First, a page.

If anything, as the European Union’s foreign policy head, Federica Mogherini, told me last December, the deal paved the way for renewed dialogue on Syria, which offers a glimmer of hope to end the carnage there. “What we have now in Syria—talks bringing together all the different actors (and we have it now and not last year)—is because we had the [nuclear] deal,” she told me. And last month, U.S. Secretary Of State John Kerry stated that Iran has been “helpful” in Iraq, where both the United States and Iran are fighting the Islamic State (ISIS).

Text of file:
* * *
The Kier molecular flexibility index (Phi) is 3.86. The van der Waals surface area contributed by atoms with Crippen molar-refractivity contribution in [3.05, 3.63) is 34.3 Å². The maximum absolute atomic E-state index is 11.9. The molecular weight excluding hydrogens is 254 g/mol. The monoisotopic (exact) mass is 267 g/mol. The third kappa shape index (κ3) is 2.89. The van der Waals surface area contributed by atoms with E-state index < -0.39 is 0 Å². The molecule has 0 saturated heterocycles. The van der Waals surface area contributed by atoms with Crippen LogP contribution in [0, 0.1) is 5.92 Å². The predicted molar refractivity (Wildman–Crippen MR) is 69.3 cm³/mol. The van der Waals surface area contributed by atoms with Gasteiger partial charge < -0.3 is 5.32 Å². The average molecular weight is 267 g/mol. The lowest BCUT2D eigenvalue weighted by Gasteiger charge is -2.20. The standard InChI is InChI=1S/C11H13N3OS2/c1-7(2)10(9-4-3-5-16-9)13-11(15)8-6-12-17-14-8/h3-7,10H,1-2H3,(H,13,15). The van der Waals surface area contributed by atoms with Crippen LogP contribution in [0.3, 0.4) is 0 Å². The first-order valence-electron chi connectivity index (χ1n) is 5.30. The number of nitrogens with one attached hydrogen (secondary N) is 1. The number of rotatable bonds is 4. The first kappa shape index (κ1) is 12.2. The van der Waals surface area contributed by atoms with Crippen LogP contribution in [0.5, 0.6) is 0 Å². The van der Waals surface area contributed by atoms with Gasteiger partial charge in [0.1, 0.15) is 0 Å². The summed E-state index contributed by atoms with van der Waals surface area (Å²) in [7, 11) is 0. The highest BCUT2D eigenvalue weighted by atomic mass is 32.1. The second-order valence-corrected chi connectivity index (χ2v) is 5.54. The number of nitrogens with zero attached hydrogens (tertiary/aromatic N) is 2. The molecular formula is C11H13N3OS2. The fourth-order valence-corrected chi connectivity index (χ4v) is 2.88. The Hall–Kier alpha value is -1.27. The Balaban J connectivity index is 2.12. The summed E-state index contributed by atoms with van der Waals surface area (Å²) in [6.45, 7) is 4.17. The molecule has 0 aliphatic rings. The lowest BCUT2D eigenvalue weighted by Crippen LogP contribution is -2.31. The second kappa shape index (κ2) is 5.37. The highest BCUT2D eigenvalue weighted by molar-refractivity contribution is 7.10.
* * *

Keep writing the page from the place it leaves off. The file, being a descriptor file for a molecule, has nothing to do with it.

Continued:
It is undisputable that outside of the nuclear deal, the relationship between the United States and Iran has shifted significantly since the breakthrough. That became abundantly clear in January, when ten American sailors drifted into Iranian waters and were apprehended by the Iranian Revolutionary Guard Corps—and were then promptly released. An incident that in the pre-deal era likely would have taken months, if not years, to resolve was now settled in 16 hours. Direct diplomacy between Kerry and Iranian Foreign Minister Javad Zarif combined with a mutual desire to resolve the matter quickly made all the difference. The two countries had embarked on a path that could transform their relationship, and both were too committed to that path to allow the incident to fester. “I was afraid that this [the sailors’ arrest] would jeopardize everything, not just the implementation [of the JCPOA],” Zarif admitted to me.